Our lawyers advise clients ranging from global financial institutions leveraging cutting-edge technology, to start-ups changing the status quo with innovative products and services.

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Walkers Launches Compliance Services Offering

Walkers Compliance complements Walkers' legal, corporate and fiduciary services to deliver a one-stop-shop for clients looking to use the Cayman Islands jurisdiction for their business needs.

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Walkers IDR Among Top Global Law Firms in GRR 30

Walkers' Global Insolvency & Dispute Resolution Group has been ranked as the 13th strongest global law firm for restructuring and insolvency by Global Restructuring Review

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Walkers Leads Landmark Defence of Mega-Litigation

Ahmad Hamad Algosaibi Brothers Company (AHAB) v. Saad Investments Company Limited (In Official Liquidation) (SICL) and Others, a case in which claims and counterclaims at their height amounted to over US$17 billion.

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Walkers Leads Offshore

This year Walkers received 10 Band 1 practice rankings in the Chambers and Partners Global Guide, more than any other offshore law firm.

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Walkers Acts on $1B Asia Deal

Walkers BVI and Cayman advised Didi Chuxing on its highly-publicised US$1 billion acquisition of 99 Taxis.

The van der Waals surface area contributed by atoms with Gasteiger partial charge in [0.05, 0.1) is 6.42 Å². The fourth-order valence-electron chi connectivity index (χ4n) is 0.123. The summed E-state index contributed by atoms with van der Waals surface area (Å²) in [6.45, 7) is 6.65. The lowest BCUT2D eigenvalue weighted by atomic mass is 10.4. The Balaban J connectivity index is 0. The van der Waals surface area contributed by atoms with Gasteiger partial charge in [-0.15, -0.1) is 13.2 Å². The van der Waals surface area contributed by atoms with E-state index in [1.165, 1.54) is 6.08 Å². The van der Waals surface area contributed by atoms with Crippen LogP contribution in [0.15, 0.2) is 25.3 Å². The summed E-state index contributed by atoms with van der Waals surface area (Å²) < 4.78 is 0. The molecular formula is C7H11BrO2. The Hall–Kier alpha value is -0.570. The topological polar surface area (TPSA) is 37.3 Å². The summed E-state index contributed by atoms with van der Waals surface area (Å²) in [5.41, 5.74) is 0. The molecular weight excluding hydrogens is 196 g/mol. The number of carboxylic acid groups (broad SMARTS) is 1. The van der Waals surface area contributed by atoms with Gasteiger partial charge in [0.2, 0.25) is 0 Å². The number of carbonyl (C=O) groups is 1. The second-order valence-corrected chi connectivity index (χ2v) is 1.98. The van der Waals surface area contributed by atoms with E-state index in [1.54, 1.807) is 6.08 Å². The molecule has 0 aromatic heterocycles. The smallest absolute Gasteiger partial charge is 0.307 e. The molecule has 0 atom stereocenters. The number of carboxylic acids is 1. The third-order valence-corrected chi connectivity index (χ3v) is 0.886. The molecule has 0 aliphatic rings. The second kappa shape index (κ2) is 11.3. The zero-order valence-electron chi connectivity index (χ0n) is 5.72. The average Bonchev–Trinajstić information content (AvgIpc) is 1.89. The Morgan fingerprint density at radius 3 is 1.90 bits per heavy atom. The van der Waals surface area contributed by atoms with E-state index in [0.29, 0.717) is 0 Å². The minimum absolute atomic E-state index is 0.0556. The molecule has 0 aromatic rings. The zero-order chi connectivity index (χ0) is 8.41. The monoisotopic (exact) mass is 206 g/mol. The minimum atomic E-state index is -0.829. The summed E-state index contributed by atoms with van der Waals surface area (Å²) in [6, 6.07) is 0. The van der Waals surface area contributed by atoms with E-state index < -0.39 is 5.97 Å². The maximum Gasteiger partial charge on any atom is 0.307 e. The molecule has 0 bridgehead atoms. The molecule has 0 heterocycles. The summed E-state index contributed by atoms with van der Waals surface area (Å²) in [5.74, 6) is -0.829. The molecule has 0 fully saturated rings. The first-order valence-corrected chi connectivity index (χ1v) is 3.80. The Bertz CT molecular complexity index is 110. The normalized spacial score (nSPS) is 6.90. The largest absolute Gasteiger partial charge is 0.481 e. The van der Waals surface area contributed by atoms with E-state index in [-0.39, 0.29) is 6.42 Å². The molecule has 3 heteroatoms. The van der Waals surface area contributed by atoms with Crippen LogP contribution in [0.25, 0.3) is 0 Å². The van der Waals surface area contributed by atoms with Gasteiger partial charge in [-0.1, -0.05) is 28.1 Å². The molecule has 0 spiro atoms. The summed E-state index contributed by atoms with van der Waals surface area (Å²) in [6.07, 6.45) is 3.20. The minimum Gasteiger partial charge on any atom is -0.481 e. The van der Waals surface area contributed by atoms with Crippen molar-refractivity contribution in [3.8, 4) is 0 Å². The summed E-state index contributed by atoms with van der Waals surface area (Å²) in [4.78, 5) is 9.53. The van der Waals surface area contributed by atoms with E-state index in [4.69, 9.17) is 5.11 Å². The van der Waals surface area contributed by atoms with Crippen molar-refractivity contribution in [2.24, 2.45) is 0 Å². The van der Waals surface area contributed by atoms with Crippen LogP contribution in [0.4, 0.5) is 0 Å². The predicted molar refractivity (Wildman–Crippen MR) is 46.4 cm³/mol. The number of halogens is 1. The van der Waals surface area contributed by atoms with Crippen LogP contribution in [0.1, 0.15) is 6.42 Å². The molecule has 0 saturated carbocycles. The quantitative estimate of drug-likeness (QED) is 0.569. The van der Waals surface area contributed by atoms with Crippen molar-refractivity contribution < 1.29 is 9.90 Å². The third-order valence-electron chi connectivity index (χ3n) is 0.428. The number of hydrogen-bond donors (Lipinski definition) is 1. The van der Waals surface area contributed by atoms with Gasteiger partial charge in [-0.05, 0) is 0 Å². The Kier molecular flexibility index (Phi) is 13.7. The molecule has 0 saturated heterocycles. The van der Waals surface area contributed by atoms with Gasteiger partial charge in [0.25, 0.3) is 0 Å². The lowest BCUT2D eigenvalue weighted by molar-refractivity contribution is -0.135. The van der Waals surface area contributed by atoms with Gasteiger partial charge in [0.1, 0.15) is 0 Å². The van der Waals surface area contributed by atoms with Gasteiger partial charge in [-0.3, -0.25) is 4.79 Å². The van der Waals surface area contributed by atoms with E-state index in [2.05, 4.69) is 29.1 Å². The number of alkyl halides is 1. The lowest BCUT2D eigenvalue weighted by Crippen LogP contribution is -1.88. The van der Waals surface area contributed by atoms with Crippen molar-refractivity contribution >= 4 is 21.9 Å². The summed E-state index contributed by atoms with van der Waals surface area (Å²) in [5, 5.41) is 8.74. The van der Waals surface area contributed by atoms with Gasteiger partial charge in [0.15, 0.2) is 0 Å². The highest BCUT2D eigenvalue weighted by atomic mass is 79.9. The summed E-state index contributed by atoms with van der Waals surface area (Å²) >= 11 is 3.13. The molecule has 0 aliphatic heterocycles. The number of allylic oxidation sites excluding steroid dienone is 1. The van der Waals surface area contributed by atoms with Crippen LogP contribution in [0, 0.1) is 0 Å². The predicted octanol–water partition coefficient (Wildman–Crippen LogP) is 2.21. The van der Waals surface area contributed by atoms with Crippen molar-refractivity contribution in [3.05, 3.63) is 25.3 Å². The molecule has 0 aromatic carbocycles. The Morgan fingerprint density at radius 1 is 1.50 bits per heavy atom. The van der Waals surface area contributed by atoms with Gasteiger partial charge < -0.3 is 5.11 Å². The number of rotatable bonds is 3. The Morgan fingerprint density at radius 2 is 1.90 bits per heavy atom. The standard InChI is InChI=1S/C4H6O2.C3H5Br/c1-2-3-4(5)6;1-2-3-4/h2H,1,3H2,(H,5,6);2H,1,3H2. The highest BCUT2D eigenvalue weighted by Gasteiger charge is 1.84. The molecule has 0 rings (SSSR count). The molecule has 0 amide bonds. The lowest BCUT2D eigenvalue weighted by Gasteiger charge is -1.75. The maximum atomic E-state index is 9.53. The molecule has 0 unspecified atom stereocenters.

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Following the result in the United Kingdom's EU referendum, Walkers has created a Brexit page dedicated to providing our clients relevant information about the jurisdictions in which we practise.

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Walkers is a leading international law firm. We advise on the laws of Bermuda*, the British Virgin Islands, the Cayman Islands, Guernsey, Ireland and Jersey.
Powerwomen 200

Walkers in IFC Powerwomen Top 200

Six Walkers lawyers have been ranked in the 2017 edition of CityWealth's IFC Powerwomen Top 200.


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Avoiding the Nuclear Option

The Cayman Islands Grand Court Appoints Soft Touch Provisional Liquidators to CW Group Holdings Limited

The Grand Court of the Cayman Islands (the “Court”) has appointed ‘soft touch’ provisional liquidators (“PLs”) to the Hong Kong listed company CW Group Holdings Limited (the “Company”) in a contested matter involving two competing applications for the appointment of provisional liquidators, one by the Company (the ‘soft touch’) with a view to promoting a restructuring plan, and the other by certain creditors on a traditional basis (alleging mismanagement or misconduct and the risk of dissipation of assets).

Walkers acted for the Company, as the successful applicant